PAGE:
Judicious Decision

By April 30, 2019 No Comments

Aryanna Berringer

Pittsburgh Current Political Columnist


Before 2013, I never gave judicial elections the time of day. I’m also willing to bet most people still feel the same way. Sure, I voted but I just didn’t really pay attention. Judges didn’t matter, did they?

Except, they really, really do.

Let’s look at the Pennsylvania Superior Court.

The Superior Court is responsible for reviewing most of the civil and criminal cases that are appealed from the courts of common pleas.

But the most thought I ever heard anyone give this race was someone once saying, “In the judge races I just pick the woman, let’s be real, they make better decisions than men.” I really couldn’t argue with him there.

On May 21st there are two open seats on the Superior Court and both parties will be nominating their candidates. Republicans have endorsed Cumberland County Judge Christylee Peck and Chester County Deputy District Attorney Megan McCarthy King. Former Montour County District Attorney Rebecca Warren is also running.

Democrats have endorsed Amanda Green-Hawkins from Allegheny County and Judge Daniel McCaffery from Philadelphia County. Democrats also have a third candidate on the ballot, Beth Tarasi, also from Allegheny County. You may remember her from a Congressional race in which she had to withdraw from after legislative district boundaries were redrawn. She had been running against Conor Lamb.

But before we talk about 2019, let’s go back in time a bit.

In 2015, voters elected Democrat Alice Dubow over Republican Emil Giordano.

In 2017, the General election for Superior Court allowed voters to select four judges.

Our options included:

  • Geoffrey Moulton (D)
  • Carolyn Nichols (D)
  • Maria McLaughlin (D)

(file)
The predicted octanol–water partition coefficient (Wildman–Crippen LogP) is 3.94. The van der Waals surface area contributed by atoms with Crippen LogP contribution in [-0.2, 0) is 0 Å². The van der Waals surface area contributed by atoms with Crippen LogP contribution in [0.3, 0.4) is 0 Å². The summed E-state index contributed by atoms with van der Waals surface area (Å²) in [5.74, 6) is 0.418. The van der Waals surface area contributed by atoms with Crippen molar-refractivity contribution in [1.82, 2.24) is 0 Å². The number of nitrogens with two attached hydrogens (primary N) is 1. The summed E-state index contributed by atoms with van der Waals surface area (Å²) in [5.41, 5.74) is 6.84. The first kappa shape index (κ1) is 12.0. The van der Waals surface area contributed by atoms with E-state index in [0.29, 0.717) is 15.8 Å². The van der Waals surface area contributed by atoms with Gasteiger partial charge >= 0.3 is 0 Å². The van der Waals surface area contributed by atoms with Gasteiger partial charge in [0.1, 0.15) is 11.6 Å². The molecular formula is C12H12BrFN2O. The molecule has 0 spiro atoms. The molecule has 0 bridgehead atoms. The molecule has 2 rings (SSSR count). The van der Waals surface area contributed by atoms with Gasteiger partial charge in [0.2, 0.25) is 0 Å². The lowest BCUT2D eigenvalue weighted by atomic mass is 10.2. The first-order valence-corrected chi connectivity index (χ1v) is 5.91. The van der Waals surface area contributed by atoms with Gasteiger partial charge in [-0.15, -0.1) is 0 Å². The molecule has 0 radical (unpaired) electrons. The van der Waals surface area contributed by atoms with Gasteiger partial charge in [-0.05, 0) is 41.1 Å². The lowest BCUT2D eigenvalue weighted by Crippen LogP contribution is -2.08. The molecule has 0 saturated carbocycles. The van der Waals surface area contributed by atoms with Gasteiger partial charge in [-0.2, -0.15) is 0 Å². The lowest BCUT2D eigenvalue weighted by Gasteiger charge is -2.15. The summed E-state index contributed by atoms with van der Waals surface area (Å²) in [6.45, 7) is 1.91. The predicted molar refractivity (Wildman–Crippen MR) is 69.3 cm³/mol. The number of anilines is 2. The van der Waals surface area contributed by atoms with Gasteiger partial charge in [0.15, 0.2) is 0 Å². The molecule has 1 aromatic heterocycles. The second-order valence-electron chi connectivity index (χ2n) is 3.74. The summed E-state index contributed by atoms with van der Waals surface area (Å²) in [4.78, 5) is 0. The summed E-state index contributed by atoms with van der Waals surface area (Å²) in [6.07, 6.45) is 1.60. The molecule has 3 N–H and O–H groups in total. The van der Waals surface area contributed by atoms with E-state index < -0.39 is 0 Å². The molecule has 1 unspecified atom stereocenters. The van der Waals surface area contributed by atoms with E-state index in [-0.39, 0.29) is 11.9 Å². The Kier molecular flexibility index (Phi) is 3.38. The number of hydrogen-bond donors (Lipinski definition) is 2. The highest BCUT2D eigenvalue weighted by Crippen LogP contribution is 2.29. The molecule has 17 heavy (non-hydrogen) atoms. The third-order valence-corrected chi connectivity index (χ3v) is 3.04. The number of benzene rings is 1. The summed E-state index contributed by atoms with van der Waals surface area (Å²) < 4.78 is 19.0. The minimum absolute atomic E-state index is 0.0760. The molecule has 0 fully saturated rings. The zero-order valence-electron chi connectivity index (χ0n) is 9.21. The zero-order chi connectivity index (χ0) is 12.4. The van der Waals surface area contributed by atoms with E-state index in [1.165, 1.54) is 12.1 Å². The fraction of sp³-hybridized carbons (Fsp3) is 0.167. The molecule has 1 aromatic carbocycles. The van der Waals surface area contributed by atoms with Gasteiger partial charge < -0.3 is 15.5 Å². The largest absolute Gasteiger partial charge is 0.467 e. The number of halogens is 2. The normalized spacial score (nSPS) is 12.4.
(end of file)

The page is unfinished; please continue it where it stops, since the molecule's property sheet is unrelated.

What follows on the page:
• Deborah Kunselman (D)
  • Craig Stedman (R)
  • Wade Kagarise (R)
  • Emil Giordano (R)
  • Mary Murray (R)

The women won every seat.

That’s right, above party affiliation, the women won. Now we have Judges Nichols, McLaughlin, Kunselman, and Murray sitting on the Superior Court.

Many have called the recent surge in women candidates running and winning, a referendum on President Trump. I don’t disagree, though I think it’s been a slow build.

However, Democrats should pay attention to who they are nominating and if they want to add two more Democratic judges to the bench they should be considering more than just geography.

The Republicans will have two women on the ballot come November, no matter how it shakes out. If Democrats want to be competitive, they have to consider the two women who have thrown their hats in the ring and what they bring to the table.

Beth Tarasi, is well known to many in Western PA after her run for Congress. She is a trial attorney who has decades of experience in the courtroom. She often tells a story about playing basketball at Pitt just after the passage of Title IX.

Amanda Green-Hawkins, a former Allegheny County Councilor, has been a long champion for workers. Not only because she was raised by union parents but because she’s spent her career as counsel for the United Steelworkers. She’s argued in Federal courts keeping workers’ rights first and foremost in her mind.

We expect our judges to be impartial, patient, and open-minded. But let’s not forget that judges bring with them the experiences they’ve had in life. You can’t forget being a single mom, a working mom, the passage of Title IX, or how unions ensured you lived a solidly middle class life.

We all know that I have never been one to hold a lot of stock in the endorsement of the Democratic party to any particular candidate. In fact, we disagree more than we agree.

On November 5, 2019, I’d rather see two Democrats elected to the Superior Court and I think the best chances for that lie in the nomination of both Amanda Green-Hawkins and Beth Tarasi.

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